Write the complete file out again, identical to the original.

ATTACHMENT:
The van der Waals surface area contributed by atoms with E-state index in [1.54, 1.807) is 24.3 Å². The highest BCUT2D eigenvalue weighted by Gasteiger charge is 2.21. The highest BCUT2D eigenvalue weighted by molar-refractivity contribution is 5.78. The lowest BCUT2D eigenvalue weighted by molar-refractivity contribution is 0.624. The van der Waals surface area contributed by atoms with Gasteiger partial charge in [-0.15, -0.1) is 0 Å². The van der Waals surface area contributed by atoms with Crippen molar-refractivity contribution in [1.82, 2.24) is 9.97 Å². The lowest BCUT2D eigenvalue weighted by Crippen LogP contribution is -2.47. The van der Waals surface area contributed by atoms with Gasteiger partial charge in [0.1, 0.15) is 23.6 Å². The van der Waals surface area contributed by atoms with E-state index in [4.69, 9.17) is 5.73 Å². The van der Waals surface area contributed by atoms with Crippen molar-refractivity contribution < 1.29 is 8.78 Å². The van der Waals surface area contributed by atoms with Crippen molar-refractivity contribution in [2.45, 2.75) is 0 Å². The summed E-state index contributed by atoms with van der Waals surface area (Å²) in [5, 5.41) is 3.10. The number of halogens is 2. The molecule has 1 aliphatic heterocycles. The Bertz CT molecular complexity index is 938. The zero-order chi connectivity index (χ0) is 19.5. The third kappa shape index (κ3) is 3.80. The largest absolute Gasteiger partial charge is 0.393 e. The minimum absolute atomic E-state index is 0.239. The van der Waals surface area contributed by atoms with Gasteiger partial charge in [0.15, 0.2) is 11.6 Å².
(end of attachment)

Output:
The van der Waals surface area contributed by atoms with E-state index in [1.54, 1.807) is 24.3 Å². The highest BCUT2D eigenvalue weighted by Gasteiger charge is 2.21. The highest BCUT2D eigenvalue weighted by molar-refractivity contribution is 5.78. The lowest BCUT2D eigenvalue weighted by molar-refractivity contribution is 0.624. The van der Waals surface area contributed by atoms with Gasteiger partial charge in [-0.15, -0.1) is 0 Å². The van der Waals surface area contributed by atoms with Crippen molar-refractivity contribution in [1.82, 2.24) is 9.97 Å². The lowest BCUT2D eigenvalue weighted by Crippen LogP contribution is -2.47. The van der Waals surface area contributed by atoms with Gasteiger partial charge in [0.1, 0.15) is 23.6 Å². The van der Waals surface area contributed by atoms with E-state index in [4.69, 9.17) is 5.73 Å². The van der Waals surface area contributed by atoms with Crippen molar-refractivity contribution < 1.29 is 8.78 Å². The van der Waals surface area contributed by atoms with Crippen molar-refractivity contribution in [2.45, 2.75) is 0 Å². The summed E-state index contributed by atoms with van der Waals surface area (Å²) in [5, 5.41) is 3.10. The number of halogens is 2. The molecule has 1 aliphatic heterocycles. The Bertz CT molecular complexity index is 938. The zero-order chi connectivity index (χ0) is 19.5. The third kappa shape index (κ3) is 3.80. The largest absolute Gasteiger partial charge is 0.393 e. The minimum absolute atomic E-state index is 0.239. The van der Waals surface area contributed by atoms with Gasteiger partial charge in [0.15, 0.2) is 11.6 Å².